Career Profile: Jackie
Can you briefly describe your career to date?
“I started with Schlumberger Canada as a junior field engineer for Wireline in Grande Prairie, Canada. I trained in Abu Dhabi for 4 months before I came back to Canada to work for about a year as a field engineer. I took a short-term assignment to work in Midland, Texas, and, at the same time, became Grande Prairie’s radiation safety officer. After that, I got promoted to senior field engineer and moved to Nisku, Canada, where I have been for the past year learning other services, including coring, seismic, tractor, etc.”
What attracted you to Schlumberger, and why did you decide to join us?
“I had some previous experience being a field operator during various summer internships in northern Canada, and I knew that I wanted to continue working directly in the field, mixing engineering with hard hands-on work. I had heard that Schlumberger was a company with a world-renowned training program and that travel was also a possibility, whether it be during training, short-term assignments in different locations, or full-time work as an international mobile. This seemed like the dream job I had been searching for; combining the things I love to do on my own with a career that I could pursue.”
What do you enjoy most about working for Schlumberger?
“I enjoy the amount of responsibility that I have. There are not many jobs straight out of university where a 23 year old female can say that they manage a team of individuals, a set of assets and a truck to provide services for a client. And at the same time, I’m developing a multitude of skills for every aspect of life and future career paths that I may take.”
What is the training like at Schlumberger?
“The training in Schlumberger is some of the best that I can imagine a company having. After graduating from a Schlumberger training center, you have to be able to perform the service that you trained for, on your own, while managing a crew, and service any tool that you used to do the job. You have to be knowledgeable in all aspects of your job and your crew’s jobs to properly manage everything that goes on, both at the wellsite and in the shop. There is a steep learning curve. Safety training is also second to none and very highly regarded in the industry. In fact, many clients even participate in the driver training that we host in Canada.”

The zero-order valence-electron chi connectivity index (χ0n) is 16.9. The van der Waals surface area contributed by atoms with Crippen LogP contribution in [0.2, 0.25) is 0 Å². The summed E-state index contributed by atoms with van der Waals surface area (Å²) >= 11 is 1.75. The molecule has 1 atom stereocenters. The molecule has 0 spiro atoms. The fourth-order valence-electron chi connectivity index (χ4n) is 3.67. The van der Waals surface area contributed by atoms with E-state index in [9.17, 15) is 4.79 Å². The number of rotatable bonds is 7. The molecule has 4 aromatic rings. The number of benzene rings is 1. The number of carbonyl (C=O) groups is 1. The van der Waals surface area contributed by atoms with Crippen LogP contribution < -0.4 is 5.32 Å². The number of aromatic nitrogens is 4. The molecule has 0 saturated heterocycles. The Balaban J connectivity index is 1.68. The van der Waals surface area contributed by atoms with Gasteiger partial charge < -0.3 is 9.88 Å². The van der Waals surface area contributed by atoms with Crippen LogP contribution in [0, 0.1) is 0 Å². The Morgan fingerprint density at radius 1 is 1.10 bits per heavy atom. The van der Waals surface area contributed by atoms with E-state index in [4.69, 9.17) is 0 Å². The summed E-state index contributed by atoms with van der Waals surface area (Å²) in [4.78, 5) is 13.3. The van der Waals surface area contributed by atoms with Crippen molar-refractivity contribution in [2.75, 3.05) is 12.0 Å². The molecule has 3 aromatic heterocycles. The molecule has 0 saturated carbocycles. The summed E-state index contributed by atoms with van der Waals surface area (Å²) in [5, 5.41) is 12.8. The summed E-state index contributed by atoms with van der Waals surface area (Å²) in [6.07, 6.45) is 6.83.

What opportunities are there for you to progress in your career?
“I can branch out in many directions once I’ve completed my field engineer training. Many aspects of line management, sales, recruiting, and HSE are available. But first, there are opportunities for me to challenge myself in different locations while still in the field by taking short-term assignments or transfers worldwide. Lately, Canada has been practicing multiskilling, which is used to help engineers expand their knowledge base and learn new services within a geographical location. This makes us more flexible and experienced when deciding a new career path to follow after the field.”
What types of challenges do you face in your job?
“Keeping a work-life balance can be challenging. The unpredictable schedule of middle of the night callouts and remote location work can make it difficult to keep up with my friends and family. During the winter months in Canada, it’s normal to be away from home for 3 weeks at a time just due to the long drives we have across the country to get to a job, and then go straight from that job to another one in a different part of the country. But on the other hand, for much of the summer, we can have months of vacation that we built up during the winter. This is when my schedule is more flexible and I can spend that time catching up with my friends and family.”
What is the working environment like?
“Since I’ve started, I’ve been really lucky to meet such great people. We all understand the trials and tribulations of the job, we work hard and we all revel in the good times together. One of my top goals is to have fun, and I think that to keep learning and to be in a work environment that can be very stressful at times, you need to be able to laugh with your crew and still have a good time.”
Think back to when you first started…what will you never forget?
“On my first day as a junior field engineer in Grande Prairie, Canada, I was asked to sign a document which would allow me to go on jobs out in the field. That was the moment when I realized that everything I did on this job was going to be real, would have tangible goals, and was going to be very hands-on.”